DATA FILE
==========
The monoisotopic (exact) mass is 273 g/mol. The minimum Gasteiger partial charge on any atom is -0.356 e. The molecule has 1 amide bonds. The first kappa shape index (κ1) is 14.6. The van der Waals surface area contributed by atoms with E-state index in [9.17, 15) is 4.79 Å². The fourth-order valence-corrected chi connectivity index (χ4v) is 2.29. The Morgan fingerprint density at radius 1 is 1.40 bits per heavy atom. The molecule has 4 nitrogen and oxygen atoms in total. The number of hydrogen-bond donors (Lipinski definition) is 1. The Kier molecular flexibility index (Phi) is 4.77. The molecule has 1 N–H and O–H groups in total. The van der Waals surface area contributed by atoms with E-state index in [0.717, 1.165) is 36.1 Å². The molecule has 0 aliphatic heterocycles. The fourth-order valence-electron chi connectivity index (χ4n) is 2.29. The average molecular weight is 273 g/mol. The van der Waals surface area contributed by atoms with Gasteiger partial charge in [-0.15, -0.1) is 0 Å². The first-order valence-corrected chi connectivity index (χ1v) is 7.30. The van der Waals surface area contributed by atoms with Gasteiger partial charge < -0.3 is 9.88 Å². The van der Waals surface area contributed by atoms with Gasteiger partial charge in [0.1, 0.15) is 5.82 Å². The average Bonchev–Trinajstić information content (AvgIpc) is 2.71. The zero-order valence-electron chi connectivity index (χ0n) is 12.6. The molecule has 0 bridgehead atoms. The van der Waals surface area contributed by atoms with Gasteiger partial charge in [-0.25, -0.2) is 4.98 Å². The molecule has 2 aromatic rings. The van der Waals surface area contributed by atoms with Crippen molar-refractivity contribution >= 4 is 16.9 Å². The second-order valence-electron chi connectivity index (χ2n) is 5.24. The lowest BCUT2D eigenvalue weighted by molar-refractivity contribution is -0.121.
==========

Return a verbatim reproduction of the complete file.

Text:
The monoisotopic (exact) mass is 273 g/mol. The minimum Gasteiger partial charge on any atom is -0.356 e. The molecule has 1 amide bonds. The first kappa shape index (κ1) is 14.6. The van der Waals surface area contributed by atoms with E-state index in [9.17, 15) is 4.79 Å². The fourth-order valence-corrected chi connectivity index (χ4v) is 2.29. The Morgan fingerprint density at radius 1 is 1.40 bits per heavy atom. The molecule has 4 nitrogen and oxygen atoms in total. The number of hydrogen-bond donors (Lipinski definition) is 1. The Kier molecular flexibility index (Phi) is 4.77. The molecule has 1 N–H and O–H groups in total. The van der Waals surface area contributed by atoms with E-state index in [0.717, 1.165) is 36.1 Å². The molecule has 0 aliphatic heterocycles. The fourth-order valence-electron chi connectivity index (χ4n) is 2.29. The average molecular weight is 273 g/mol. The van der Waals surface area contributed by atoms with Gasteiger partial charge in [-0.15, -0.1) is 0 Å². The first-order valence-corrected chi connectivity index (χ1v) is 7.30. The van der Waals surface area contributed by atoms with Gasteiger partial charge < -0.3 is 9.88 Å². The van der Waals surface area contributed by atoms with Gasteiger partial charge in [0.1, 0.15) is 5.82 Å². The average Bonchev–Trinajstić information content (AvgIpc) is 2.71. The zero-order valence-electron chi connectivity index (χ0n) is 12.6. The molecule has 0 bridgehead atoms. The van der Waals surface area contributed by atoms with Gasteiger partial charge in [-0.25, -0.2) is 4.98 Å². The molecule has 2 aromatic rings. The van der Waals surface area contributed by atoms with Crippen molar-refractivity contribution >= 4 is 16.9 Å². The second-order valence-electron chi connectivity index (χ2n) is 5.24. The lowest BCUT2D eigenvalue weighted by molar-refractivity contribution is -0.121.